Friday, 19 July 2013

Gion Matsuri

Kyouto, if you don't know, is home to three major festivals. There are many others, of course, within both the city itself and the metropolitan area, but this trifecta is by far the largest and most important, and, for some reason, all three prominently feature some kind of parade. One is Jidai Matsuri, featuring dress and paraphernalia from all periods of Japanese history. It's an enticing draw for a history enthusiast like myself, but I couldn't go for some reason. Earlier in the year we also had Aoi Matsuri, a highly officious Shintou event of great religious import, involving something about the royal family and some other stuff no one cares about. Mother Russia had to go for Culture class. She described the experience as “Boring.”

But both are small potatoes compared to Gion Matsuri, the vast majority of which takes place nowhere near Gion. Instead, for a few days, Shijou, Muromachidoori, a bunch of associated thoroughfares, and innumerable alleys and side-streets are closed to vehicular traffic and lined with rows upon rows upon rows upon rows of food stalls, stretching for blocks and blocks, nearly all selling one of about five products. The masses don yukata and converge on this locus, and even with all the space afforded them the resulting flow is thick and slow. It is noisy. It is crowded. It is nearly unnavigable. And it's awesome. And best of all, tourists are scarce, or at least they were when I went. How is that even possible? I have no idea, but I'm certainly not about to argue the point.

The festival actually continues throughout July, with various ceremonies and such taking place within the vicinity of Yasaka-san, but when people tell you they're going to “Gion Matsuri,” this stretch is almost certainly what they're referring to. Clad in our summer jinbei, Shiga and I met up with two of the girls from our earlier goukon and spent a couple of hours wandering the lanes, enjoying the street food, and playing Super Ball, a game where you're given a little net that basically disintegrates upon contact with water, with which you gather as many floating bouncy balls as you can. If you gather over a certain number, you can win larger balls, otherwise you just get to pick five smaller ones to take home with you; I was just off winning a big one. I'd never played before, but I'd seen it any number of times in dramas, except in those it's always with goldfish for some reason.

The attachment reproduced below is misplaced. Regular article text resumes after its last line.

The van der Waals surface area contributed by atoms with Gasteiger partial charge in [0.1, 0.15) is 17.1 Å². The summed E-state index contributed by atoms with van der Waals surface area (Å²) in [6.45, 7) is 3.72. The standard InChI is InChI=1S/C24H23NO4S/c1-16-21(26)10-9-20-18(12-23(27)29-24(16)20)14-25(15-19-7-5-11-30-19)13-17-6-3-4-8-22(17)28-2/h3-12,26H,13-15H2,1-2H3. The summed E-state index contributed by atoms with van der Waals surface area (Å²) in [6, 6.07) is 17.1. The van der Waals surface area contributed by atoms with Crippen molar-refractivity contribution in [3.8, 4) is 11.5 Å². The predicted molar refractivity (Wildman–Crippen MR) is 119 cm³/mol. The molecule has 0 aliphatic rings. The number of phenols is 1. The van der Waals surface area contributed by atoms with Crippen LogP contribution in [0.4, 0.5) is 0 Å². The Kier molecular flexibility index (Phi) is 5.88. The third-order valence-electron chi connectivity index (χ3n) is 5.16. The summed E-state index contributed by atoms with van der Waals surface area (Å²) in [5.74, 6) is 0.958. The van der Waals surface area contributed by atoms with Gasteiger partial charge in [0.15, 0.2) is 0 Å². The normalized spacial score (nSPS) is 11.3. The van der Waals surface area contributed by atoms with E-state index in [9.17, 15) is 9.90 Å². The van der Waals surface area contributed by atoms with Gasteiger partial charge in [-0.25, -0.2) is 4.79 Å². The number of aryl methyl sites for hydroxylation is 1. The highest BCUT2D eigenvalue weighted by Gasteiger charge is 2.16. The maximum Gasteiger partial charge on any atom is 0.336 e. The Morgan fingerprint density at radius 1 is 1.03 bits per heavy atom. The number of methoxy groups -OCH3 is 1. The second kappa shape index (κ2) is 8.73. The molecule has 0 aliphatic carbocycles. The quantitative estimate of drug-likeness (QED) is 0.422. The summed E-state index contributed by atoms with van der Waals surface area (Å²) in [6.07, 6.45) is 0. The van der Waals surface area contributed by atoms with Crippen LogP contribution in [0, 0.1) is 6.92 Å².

After seeing them off, as both had a test the following morning, Shiga and I continued to stroll idly, taking in the sights, for another couple of hours. The scope of the festival was startling; we ended up getting slightly lost in the back ways, and this is an area that we actually know. Towards the end of the night we hooked up with a big group of English Club cats by complete chance, and then we all sort of haphazardly made our respective ways home together, in gradually shrinking groups.

Let us pause here for a moment to appreciate the striking beauty of a young Japanese woman in a yukata. To me, it is abundantly clear that in a perfect world, J-girls would wear only yukata, seifuku, and suits. I also saw one gyaaru-looking girl wearing an elegant, immaculate yukata...with one bare shoulder. That palm's worth of skin was somehow a hundred times more erotic than the most revealing bikini. One of my English Club kouhai told me that such was a common sight in Shinbabashi. Man, I can't wait to move to Oosaka.

Looking over these last few paragraphs, the reader would be forgiven for thinking that Gion Matsuri is kind of unexciting. And she'd be correct in her conclusion that nothing especially dramatic or life-changing transpires. There are, really, three essential elements to enjoying a Japanese festival: The food, the atmosphere, and the friends you bring with you. You can have fun by yourself, of course, but it's hard. To me, it's all about spending time with the people close to you, and, in the process, also feeling the current of humanity itself flowing not only through, but all around you. Basically, I'm trying to say that if you don't know how to enjoy a festival, there's something wrong with you.

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